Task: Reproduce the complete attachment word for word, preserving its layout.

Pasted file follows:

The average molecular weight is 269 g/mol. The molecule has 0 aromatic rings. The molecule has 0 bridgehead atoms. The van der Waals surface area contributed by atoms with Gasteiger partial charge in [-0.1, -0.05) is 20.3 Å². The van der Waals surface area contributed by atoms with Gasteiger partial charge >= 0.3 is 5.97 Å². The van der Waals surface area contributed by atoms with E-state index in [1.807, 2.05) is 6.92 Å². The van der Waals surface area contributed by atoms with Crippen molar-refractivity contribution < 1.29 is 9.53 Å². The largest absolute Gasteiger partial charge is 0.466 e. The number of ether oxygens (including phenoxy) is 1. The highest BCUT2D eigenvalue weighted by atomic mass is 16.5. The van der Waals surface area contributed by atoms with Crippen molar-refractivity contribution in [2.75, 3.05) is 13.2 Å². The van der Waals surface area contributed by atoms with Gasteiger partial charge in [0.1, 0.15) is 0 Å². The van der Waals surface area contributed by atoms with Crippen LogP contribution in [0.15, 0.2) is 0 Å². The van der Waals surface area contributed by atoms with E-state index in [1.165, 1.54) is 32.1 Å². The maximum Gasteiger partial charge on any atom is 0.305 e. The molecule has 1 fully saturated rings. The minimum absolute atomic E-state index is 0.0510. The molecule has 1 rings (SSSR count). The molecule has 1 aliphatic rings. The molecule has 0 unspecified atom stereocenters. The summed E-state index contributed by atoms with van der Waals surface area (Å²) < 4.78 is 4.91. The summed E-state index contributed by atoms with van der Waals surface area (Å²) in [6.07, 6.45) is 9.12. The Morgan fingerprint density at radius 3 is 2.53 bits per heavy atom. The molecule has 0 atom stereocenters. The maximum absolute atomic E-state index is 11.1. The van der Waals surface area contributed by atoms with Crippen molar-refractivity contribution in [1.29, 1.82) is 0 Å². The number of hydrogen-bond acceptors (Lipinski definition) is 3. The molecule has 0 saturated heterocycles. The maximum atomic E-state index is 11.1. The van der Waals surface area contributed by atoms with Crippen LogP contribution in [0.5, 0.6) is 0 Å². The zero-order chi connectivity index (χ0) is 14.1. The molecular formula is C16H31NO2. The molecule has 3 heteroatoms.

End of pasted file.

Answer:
The average molecular weight is 269 g/mol. The molecule has 0 aromatic rings. The molecule has 0 bridgehead atoms. The van der Waals surface area contributed by atoms with Gasteiger partial charge in [-0.1, -0.05) is 20.3 Å². The van der Waals surface area contributed by atoms with Gasteiger partial charge >= 0.3 is 5.97 Å². The van der Waals surface area contributed by atoms with E-state index in [1.807, 2.05) is 6.92 Å². The van der Waals surface area contributed by atoms with Crippen molar-refractivity contribution < 1.29 is 9.53 Å². The largest absolute Gasteiger partial charge is 0.466 e. The number of ether oxygens (including phenoxy) is 1. The highest BCUT2D eigenvalue weighted by atomic mass is 16.5. The van der Waals surface area contributed by atoms with Crippen molar-refractivity contribution in [2.75, 3.05) is 13.2 Å². The van der Waals surface area contributed by atoms with Gasteiger partial charge in [0.1, 0.15) is 0 Å². The van der Waals surface area contributed by atoms with Crippen LogP contribution in [0.15, 0.2) is 0 Å². The van der Waals surface area contributed by atoms with E-state index in [1.165, 1.54) is 32.1 Å². The maximum Gasteiger partial charge on any atom is 0.305 e. The molecule has 1 fully saturated rings. The minimum absolute atomic E-state index is 0.0510. The molecule has 1 rings (SSSR count). The molecule has 1 aliphatic rings. The molecule has 0 unspecified atom stereocenters. The summed E-state index contributed by atoms with van der Waals surface area (Å²) < 4.78 is 4.91. The summed E-state index contributed by atoms with van der Waals surface area (Å²) in [6.07, 6.45) is 9.12. The Morgan fingerprint density at radius 3 is 2.53 bits per heavy atom. The molecule has 0 atom stereocenters. The maximum absolute atomic E-state index is 11.1. The van der Waals surface area contributed by atoms with Crippen molar-refractivity contribution in [1.29, 1.82) is 0 Å². The number of hydrogen-bond acceptors (Lipinski definition) is 3. The molecule has 0 saturated heterocycles. The maximum atomic E-state index is 11.1. The van der Waals surface area contributed by atoms with Crippen LogP contribution in [0.5, 0.6) is 0 Å². The zero-order chi connectivity index (χ0) is 14.1. The molecular formula is C16H31NO2. The molecule has 3 heteroatoms.